Opinion: One Map Policy, a decade of partnership between Indonesia – Norway to combat climate change

Todung Mulya Lubis*

The year 2020 may be remembered as the year of the COVID-19 pandemic, but this year marks two important milestones between Indonesia and Norway.

As we commemorate 70 years of diplomatic relations between the two countries, we also observe 10 years of bilateral partnership in combating deforestation and climate change. Ten years ago in May 2010, Indonesia and Norway were committed into a partnership by signing a bilateral agreement (LOI) to reduce emissions from deforestation and forest degradation (REDD+) under the framework of the United Nations Framework Convention on Climate Change (UNFCCC).

Through this agreement Indonesia aimed to reform its forest management and reduce its carbon emissions with the support of Norway, which pledged to provide financial assistance of up to US$1 billion for Indonesia’s policies and actions to reduce greenhouse gas emissions.

Within the last 10 years, Indonesia through its national action plan, has set an ambitious target to reduce its national emissions by 26 percent in 2020. The largest portion of this reduction was envisioned through reducing deforestation, forest degradation and conversion of peatland. Norway has given its support not only financially but also through scientific and technical support.

The early years of cooperation, which is defined as the preparation phase, were utilized to identify the challenges that Indonesia faced in its forest management and means of cooperation to tackle these challenges.

In the second phase of the partnership, defined as the transformation phase, various programs and activities were launched to increase Indonesia’s capacity to achieve its target or Nationally Determined Contribution (NDC). In 2016, Indonesia ratified the Paris Agreement on Climate Change and shortly thereafter a number of legal reforms were implemented by the Indonesian government to provide the necessary legal foundation to support Indonesia’s forest management.

The Agency for Peatland Restoration (BRG) was formed in 2016 with the task of restoring 2 million hectares of degraded peatland and in 2017 a moratorium was issued to protect peatland across the country. The following year, the Indonesian government also issued a moratorium on the conversion of forests into new oil palm plantations.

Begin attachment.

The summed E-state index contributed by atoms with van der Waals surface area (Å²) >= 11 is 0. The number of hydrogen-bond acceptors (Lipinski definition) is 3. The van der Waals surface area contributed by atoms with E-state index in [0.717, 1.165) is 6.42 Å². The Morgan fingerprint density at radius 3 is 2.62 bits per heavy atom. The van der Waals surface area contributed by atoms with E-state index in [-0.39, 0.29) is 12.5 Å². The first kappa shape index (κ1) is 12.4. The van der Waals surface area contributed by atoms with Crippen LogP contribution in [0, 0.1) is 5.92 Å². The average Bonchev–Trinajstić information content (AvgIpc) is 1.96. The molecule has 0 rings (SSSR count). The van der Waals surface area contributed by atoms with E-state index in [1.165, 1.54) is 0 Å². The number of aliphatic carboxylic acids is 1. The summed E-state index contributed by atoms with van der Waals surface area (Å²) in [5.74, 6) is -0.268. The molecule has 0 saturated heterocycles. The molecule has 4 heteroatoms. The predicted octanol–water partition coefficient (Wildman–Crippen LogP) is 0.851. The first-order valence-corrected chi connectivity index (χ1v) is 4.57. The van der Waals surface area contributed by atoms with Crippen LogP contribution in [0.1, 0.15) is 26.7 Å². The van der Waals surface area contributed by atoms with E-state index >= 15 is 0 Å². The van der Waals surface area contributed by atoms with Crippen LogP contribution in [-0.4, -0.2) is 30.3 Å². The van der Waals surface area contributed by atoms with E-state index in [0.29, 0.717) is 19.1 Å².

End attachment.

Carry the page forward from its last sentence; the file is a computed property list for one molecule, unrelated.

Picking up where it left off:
Through the support of Norway, sub-regional efforts were also founded in forest-rich provinces such as East Kalimantan, Papua and West Papua with the establishment of regional councils, which headed the fight against climate change, preserved forests and protected ecosystems and indigenous peoples in these respective provinces.

Within the last few years, Indonesia has made comprehensive efforts and achievements in reforming domestic forest and land-use management policies, developed a National Forest Monitoring System (NFMS), introduced a One-Map Policy to improve land governance and established the Environmental Fund Management Agency (BPDLH). This environmental fund will manage future REDD+ funds and is planned to be operational within this year.

With the operationalization of the environmental fund, Indonesia and Norway will be set to move forward to phase 3, the last phase of the cooperation, which is defined as the Result-Based Payment for Verified Emission Reduction.

Considering the valuable contribution of this partnership toward comprehensive efforts and achievements in emissions reduction, Indonesia and Norway are now in the process of negotiating an amendment to the REDD+ LOI between the two countries to extend the cooperation for the years ahead.

An announcement has been made by the Office of Minister of Climate and Environment of Norway underlining the readiness of the Norwegian government to the first result-based payment for the reduction of greenhouse gas emissions achieved by Indonesia in the past few years.

It has been verified that Indonesia was able to reduce its CO2 emissions in 2017 by the equivalent of 11.2 million tons. The first result-based payment will amount to US$56 million.

Preliminary results have also shown promising figures for 2018 and 2019. Provided that Indonesia submits the documents to be reviewed, the payment will immediately be disbursed accordingly.

It must be understood that Indonesia and Norway’s partnership and journey together has not always been the easiest of routes and has faced many obstacles, but we are still heading in the right direction.

Indonesia has set even higher targets for the next decade, committing between 29 percent and 41 percent in the reduction of greenhouse gas emissions in its NDC. We look forward to the continued cooperation and support of Norway to reach this goal.

  • Indonesian ambassador to Norway and Iceland.

Source: The Jakarta Post